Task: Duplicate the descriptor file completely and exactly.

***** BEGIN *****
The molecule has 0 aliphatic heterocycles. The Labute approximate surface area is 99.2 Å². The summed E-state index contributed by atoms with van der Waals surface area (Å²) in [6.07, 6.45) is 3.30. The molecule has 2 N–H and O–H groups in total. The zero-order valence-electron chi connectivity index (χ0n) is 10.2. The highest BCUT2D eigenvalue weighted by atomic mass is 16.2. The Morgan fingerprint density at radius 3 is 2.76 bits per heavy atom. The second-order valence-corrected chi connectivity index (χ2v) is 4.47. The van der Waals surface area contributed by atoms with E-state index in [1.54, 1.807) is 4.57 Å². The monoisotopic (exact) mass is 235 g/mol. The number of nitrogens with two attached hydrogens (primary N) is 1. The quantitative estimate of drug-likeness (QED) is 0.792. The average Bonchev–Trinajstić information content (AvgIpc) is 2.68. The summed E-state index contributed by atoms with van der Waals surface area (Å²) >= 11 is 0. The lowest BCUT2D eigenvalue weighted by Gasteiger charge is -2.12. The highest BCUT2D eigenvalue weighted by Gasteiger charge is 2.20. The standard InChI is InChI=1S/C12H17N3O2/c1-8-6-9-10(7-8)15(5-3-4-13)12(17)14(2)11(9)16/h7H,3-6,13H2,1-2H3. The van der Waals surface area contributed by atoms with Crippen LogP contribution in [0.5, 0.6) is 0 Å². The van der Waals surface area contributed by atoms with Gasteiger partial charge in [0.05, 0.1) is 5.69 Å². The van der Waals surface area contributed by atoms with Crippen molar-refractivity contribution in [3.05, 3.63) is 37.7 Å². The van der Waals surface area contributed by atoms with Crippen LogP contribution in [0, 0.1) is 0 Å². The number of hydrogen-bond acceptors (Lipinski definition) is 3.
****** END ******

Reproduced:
The molecule has 0 aliphatic heterocycles. The Labute approximate surface area is 99.2 Å². The summed E-state index contributed by atoms with van der Waals surface area (Å²) in [6.07, 6.45) is 3.30. The molecule has 2 N–H and O–H groups in total. The zero-order valence-electron chi connectivity index (χ0n) is 10.2. The highest BCUT2D eigenvalue weighted by atomic mass is 16.2. The Morgan fingerprint density at radius 3 is 2.76 bits per heavy atom. The second-order valence-corrected chi connectivity index (χ2v) is 4.47. The van der Waals surface area contributed by atoms with E-state index in [1.54, 1.807) is 4.57 Å². The monoisotopic (exact) mass is 235 g/mol. The number of nitrogens with two attached hydrogens (primary N) is 1. The quantitative estimate of drug-likeness (QED) is 0.792. The average Bonchev–Trinajstić information content (AvgIpc) is 2.68. The summed E-state index contributed by atoms with van der Waals surface area (Å²) >= 11 is 0. The lowest BCUT2D eigenvalue weighted by Gasteiger charge is -2.12. The highest BCUT2D eigenvalue weighted by Gasteiger charge is 2.20. The standard InChI is InChI=1S/C12H17N3O2/c1-8-6-9-10(7-8)15(5-3-4-13)12(17)14(2)11(9)16/h7H,3-6,13H2,1-2H3. The van der Waals surface area contributed by atoms with Crippen LogP contribution in [0.5, 0.6) is 0 Å². The van der Waals surface area contributed by atoms with Gasteiger partial charge in [0.05, 0.1) is 5.69 Å². The van der Waals surface area contributed by atoms with Crippen molar-refractivity contribution in [3.05, 3.63) is 37.7 Å². The van der Waals surface area contributed by atoms with Crippen LogP contribution in [0, 0.1) is 0 Å². The number of hydrogen-bond acceptors (Lipinski definition) is 3.